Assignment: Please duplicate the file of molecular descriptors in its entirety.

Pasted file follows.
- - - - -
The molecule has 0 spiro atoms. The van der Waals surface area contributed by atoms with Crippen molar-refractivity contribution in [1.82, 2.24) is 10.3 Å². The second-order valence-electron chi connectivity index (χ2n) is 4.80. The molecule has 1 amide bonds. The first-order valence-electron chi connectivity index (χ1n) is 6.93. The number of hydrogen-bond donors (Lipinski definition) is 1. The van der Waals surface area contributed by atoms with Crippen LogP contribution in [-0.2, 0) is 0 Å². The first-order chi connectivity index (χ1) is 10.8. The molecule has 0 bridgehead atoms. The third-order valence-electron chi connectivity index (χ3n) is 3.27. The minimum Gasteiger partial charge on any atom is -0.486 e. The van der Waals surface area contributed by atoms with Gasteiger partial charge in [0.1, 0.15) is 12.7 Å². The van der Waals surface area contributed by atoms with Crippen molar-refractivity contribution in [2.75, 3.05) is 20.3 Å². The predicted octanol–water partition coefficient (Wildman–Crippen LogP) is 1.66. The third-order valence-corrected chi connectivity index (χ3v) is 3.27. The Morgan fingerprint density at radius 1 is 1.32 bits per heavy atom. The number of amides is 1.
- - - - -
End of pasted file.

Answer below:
The molecule has 0 spiro atoms. The van der Waals surface area contributed by atoms with Crippen molar-refractivity contribution in [1.82, 2.24) is 10.3 Å². The second-order valence-electron chi connectivity index (χ2n) is 4.80. The molecule has 1 amide bonds. The first-order valence-electron chi connectivity index (χ1n) is 6.93. The number of hydrogen-bond donors (Lipinski definition) is 1. The van der Waals surface area contributed by atoms with Crippen LogP contribution in [-0.2, 0) is 0 Å². The first-order chi connectivity index (χ1) is 10.8. The molecule has 0 bridgehead atoms. The third-order valence-electron chi connectivity index (χ3n) is 3.27. The minimum Gasteiger partial charge on any atom is -0.486 e. The van der Waals surface area contributed by atoms with Gasteiger partial charge in [0.1, 0.15) is 12.7 Å². The van der Waals surface area contributed by atoms with Crippen molar-refractivity contribution in [2.75, 3.05) is 20.3 Å². The predicted octanol–water partition coefficient (Wildman–Crippen LogP) is 1.66. The third-order valence-corrected chi connectivity index (χ3v) is 3.27. The Morgan fingerprint density at radius 1 is 1.32 bits per heavy atom. The number of amides is 1.